"The Old Testament: This Should Be Rated R"
Led by Val Fisk (firstname.lastname@example.org)
What is going on with these crazy prophets and their need to write everything in poetry?! Why is this Yahweh person so angry and mean to the nations? Why does everyone keep talking about Assyria? How does the Proverbs 31 woman manage to do all of that without power tools?!?!
This class will focus on providing a broad introduction to the Hebrew scriptures through a timeline of Israel, major events in the life of the people of Yahweh (spoiler alert: that's God), and basic understandings of the major sections and genres of the Old Testament we have today.
Work is Worship
Coffee Makers: Taylors
Mug Cleaners: McNamees
Money Counter: Doug M.
- Sunday Sermon: Matthew 16:13-20 "
- 9-8 UBCYP Board Games Night
- 9-13 McLennan County Orphan Care Event 1: Generation Adoptions
- 9-17 Family Weekend Breakfast
- 9-22 Backside Event 1
- 9-24 NUBCer Lunch
Do you have an emergency and need to talk to a pastor?
254 413 2611
If you have a concern or an idea for UBC that you’d like to share with someone that is not on staff, feel free to contact one of our leadership team members.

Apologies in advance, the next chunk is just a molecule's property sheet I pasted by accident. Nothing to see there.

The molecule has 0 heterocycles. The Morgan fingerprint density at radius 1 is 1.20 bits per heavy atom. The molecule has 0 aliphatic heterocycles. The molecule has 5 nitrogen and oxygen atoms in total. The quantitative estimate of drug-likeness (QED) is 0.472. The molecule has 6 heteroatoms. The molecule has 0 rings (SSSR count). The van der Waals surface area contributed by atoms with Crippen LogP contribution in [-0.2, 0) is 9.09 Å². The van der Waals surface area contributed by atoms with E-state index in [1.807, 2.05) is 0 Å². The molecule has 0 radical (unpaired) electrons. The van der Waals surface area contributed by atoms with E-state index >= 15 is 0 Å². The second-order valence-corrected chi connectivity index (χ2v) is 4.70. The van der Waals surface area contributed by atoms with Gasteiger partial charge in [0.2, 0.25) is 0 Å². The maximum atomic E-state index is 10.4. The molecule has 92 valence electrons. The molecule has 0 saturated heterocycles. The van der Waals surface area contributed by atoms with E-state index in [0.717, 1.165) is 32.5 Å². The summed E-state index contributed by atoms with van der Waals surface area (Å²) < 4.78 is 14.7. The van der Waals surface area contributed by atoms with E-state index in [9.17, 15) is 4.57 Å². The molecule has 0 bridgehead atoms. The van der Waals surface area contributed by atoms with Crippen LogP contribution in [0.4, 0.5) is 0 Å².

Chair- Emma Wood: email@example.com
Byron Griffin: firstname.lastname@example.org
Stan Denman: Stan_Denman@baylor.edu
Adam Winn: email@example.com
Bridget Heins: firstname.lastname@example.org
Sharyl Loeung: email@example.com
Jon Davis: firstname.lastname@example.org
Student Position: Samuel Moore: email@example.com
Student Position: Leah Reed: Leah_Reed@baylor.edu
UBC Finance Team
Do you have a question about UBC’s financial affairs? Please feel free to contact any of your finance team members.
Josh McCormick: Josh.McCormick@dwyergroup.com
Hannah Kuhl: HannahKuhl@hotmail.com
Justin Pond: firstname.lastname@example.org
Anna Tilson: Anna_Tilson@jrbt.com
Doug McNamee: email@example.com
UBC HR Team
If you have concerns about staff and would like contact our human resources team, please feel free to email any of the following members.
Rob Engblom: Rob_Engblom@baylor.edu
Ross Van Dyke: Ross_Vandyke@baylor.edu
Jared Gould: firstname.lastname@example.org
Rebekah Powell: email@example.com
Kristen Richardson: firstname.lastname@example.org